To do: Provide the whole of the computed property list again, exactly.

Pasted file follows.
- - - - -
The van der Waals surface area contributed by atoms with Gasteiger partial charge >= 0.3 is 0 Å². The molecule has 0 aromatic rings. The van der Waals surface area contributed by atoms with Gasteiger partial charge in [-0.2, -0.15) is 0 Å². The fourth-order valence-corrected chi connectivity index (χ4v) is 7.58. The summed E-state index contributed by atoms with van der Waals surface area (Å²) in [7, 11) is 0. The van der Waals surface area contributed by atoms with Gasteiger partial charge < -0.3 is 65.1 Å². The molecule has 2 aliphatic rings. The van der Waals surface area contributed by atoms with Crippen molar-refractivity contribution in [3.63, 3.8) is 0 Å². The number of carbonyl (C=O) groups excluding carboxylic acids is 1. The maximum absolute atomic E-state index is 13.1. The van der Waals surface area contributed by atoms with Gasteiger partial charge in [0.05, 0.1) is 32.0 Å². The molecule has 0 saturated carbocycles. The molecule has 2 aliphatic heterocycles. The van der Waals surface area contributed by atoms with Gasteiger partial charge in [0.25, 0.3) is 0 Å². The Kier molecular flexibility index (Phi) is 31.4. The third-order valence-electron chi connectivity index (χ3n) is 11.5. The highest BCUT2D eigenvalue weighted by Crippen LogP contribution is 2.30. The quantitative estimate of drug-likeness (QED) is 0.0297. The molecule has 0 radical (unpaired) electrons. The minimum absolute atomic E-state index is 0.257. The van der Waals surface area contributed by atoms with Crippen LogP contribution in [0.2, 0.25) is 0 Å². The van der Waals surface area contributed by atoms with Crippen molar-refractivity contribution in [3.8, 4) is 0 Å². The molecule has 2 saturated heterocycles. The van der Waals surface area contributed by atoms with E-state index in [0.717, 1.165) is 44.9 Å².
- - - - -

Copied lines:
The van der Waals surface area contributed by atoms with Gasteiger partial charge >= 0.3 is 0 Å². The molecule has 0 aromatic rings. The van der Waals surface area contributed by atoms with Gasteiger partial charge in [-0.2, -0.15) is 0 Å². The fourth-order valence-corrected chi connectivity index (χ4v) is 7.58. The summed E-state index contributed by atoms with van der Waals surface area (Å²) in [7, 11) is 0. The van der Waals surface area contributed by atoms with Gasteiger partial charge < -0.3 is 65.1 Å². The molecule has 2 aliphatic rings. The van der Waals surface area contributed by atoms with Crippen molar-refractivity contribution in [3.63, 3.8) is 0 Å². The number of carbonyl (C=O) groups excluding carboxylic acids is 1. The maximum absolute atomic E-state index is 13.1. The van der Waals surface area contributed by atoms with Gasteiger partial charge in [0.05, 0.1) is 32.0 Å². The molecule has 0 saturated carbocycles. The molecule has 2 aliphatic heterocycles. The van der Waals surface area contributed by atoms with Gasteiger partial charge in [0.25, 0.3) is 0 Å². The Kier molecular flexibility index (Phi) is 31.4. The third-order valence-electron chi connectivity index (χ3n) is 11.5. The highest BCUT2D eigenvalue weighted by Crippen LogP contribution is 2.30. The quantitative estimate of drug-likeness (QED) is 0.0297. The molecule has 0 radical (unpaired) electrons. The minimum absolute atomic E-state index is 0.257. The van der Waals surface area contributed by atoms with Crippen LogP contribution in [0.2, 0.25) is 0 Å². The van der Waals surface area contributed by atoms with Crippen molar-refractivity contribution in [3.8, 4) is 0 Å². The molecule has 2 saturated heterocycles. The van der Waals surface area contributed by atoms with E-state index in [0.717, 1.165) is 44.9 Å².